5. The issue here is that some idiot ‘police chief’ in Canada said ‘women should stop dressing like sluts’ in order to stop being attacked. He used the term generically, i.e. ALL women young, old, white, black is prone to abuse or violence because of their appearance not just women who work in the sex trade. I’ll say what everyone else is thinking or doesnt want to say: the term slut is sometimes used by some women in a tougue-in-cheek way to describe their sexually liberated behaviour. Let’s forget the word SLUT and think about how the hell we re-educate the ignorant on the real reasons behind sexual violence against women.

    Like

  6. It is hard to forget the term Slut, when you part of many women and girls were the term is used to mentally destroyed – not just the prostituted, but in child abuse, in domestic violence, in porn etc.
    Maybe it started as an event in Toronto, but once it went outside of that one event it became about how that term can and does destroys women and girls.
    Personally, I think if Slutwalks does not fully listen and hear those who are severely damaged by the term – then it is just the individual needs of women who are privileged.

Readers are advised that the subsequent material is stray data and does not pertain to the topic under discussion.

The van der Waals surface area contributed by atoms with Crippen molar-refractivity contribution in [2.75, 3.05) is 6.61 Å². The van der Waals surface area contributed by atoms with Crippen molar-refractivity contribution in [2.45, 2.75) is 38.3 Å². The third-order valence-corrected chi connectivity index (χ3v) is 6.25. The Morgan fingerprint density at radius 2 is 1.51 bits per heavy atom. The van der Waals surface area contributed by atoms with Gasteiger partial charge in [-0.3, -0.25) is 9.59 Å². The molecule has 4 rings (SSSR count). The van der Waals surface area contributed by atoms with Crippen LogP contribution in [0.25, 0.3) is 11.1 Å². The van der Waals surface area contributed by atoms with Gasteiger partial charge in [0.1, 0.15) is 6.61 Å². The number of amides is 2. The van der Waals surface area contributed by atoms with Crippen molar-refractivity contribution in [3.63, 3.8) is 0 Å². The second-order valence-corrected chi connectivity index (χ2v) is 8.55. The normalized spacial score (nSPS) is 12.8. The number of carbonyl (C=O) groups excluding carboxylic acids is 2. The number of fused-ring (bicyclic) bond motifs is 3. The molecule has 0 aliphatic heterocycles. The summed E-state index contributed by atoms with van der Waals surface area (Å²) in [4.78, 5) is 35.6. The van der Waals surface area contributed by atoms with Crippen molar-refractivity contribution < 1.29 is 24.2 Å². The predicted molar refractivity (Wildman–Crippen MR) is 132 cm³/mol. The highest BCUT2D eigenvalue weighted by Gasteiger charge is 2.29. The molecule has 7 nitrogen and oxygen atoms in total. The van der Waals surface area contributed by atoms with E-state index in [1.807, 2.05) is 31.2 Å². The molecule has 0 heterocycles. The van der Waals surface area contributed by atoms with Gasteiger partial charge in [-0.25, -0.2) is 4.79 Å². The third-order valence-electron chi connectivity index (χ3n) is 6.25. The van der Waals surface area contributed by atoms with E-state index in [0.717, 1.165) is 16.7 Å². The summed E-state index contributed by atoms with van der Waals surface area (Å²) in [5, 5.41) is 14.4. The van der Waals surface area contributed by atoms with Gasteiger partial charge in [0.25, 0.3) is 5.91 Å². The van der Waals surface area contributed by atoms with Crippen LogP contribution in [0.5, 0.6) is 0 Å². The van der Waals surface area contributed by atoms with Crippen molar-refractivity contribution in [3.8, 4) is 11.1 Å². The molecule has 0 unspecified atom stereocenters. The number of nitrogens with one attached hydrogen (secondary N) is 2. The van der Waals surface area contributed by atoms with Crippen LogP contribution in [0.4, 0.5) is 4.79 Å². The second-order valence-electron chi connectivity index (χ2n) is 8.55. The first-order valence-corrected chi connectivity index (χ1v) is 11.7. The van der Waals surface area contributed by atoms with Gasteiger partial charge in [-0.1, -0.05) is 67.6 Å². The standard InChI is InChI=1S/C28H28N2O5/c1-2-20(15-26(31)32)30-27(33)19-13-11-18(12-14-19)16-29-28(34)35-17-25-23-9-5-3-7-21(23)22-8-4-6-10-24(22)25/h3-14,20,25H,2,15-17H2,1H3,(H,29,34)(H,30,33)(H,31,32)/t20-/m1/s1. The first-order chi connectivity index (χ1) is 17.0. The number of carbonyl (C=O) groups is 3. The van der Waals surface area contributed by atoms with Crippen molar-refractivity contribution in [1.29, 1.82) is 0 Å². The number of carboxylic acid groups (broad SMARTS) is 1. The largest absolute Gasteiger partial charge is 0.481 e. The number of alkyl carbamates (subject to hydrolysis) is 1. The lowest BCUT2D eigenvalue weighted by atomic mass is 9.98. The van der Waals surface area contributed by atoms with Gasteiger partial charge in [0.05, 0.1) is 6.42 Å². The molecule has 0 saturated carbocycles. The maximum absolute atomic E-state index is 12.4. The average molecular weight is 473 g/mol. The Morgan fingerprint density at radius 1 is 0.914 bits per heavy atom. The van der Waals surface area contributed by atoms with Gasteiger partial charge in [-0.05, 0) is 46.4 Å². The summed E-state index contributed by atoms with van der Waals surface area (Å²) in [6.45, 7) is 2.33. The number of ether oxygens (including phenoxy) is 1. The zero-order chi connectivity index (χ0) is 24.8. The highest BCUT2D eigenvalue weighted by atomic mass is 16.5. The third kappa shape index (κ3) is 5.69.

It does nothing to challenge the male sense of entitlement to view women and girls as sexual objects, and their sense they have the right to own women and children.

    Like

  7. Mimi, i don’t know if you realise this, but your comment reads as immensely patronising. Rebecca knows the rationale behind slut walk, there is no need for you to act as if she doesn’t. We all know the argument- the point is that the argument comes from the stand point of the relatively privileged and is thus flawed and dangerous to prostituted women who lack the privilege to reclaim a word that is used against then and accompanied by extreme violence. And please cut out the ‘i’ll say what everyone is thinking and is scared to say’ rhetoric. It’s patronising and insulting. We do not all think like you, and you are not upholding some threatened and precious view point by coming here and treating rebecca as though she’s stupid- as you can plainly see, she’s smart as all hell. Rebecca- love the post. I look forward to ‘female human being walk’ where we reclaim our humanity and our right to live free from make violence whatever we wear, wherever we go. Now that would be ’empowering’!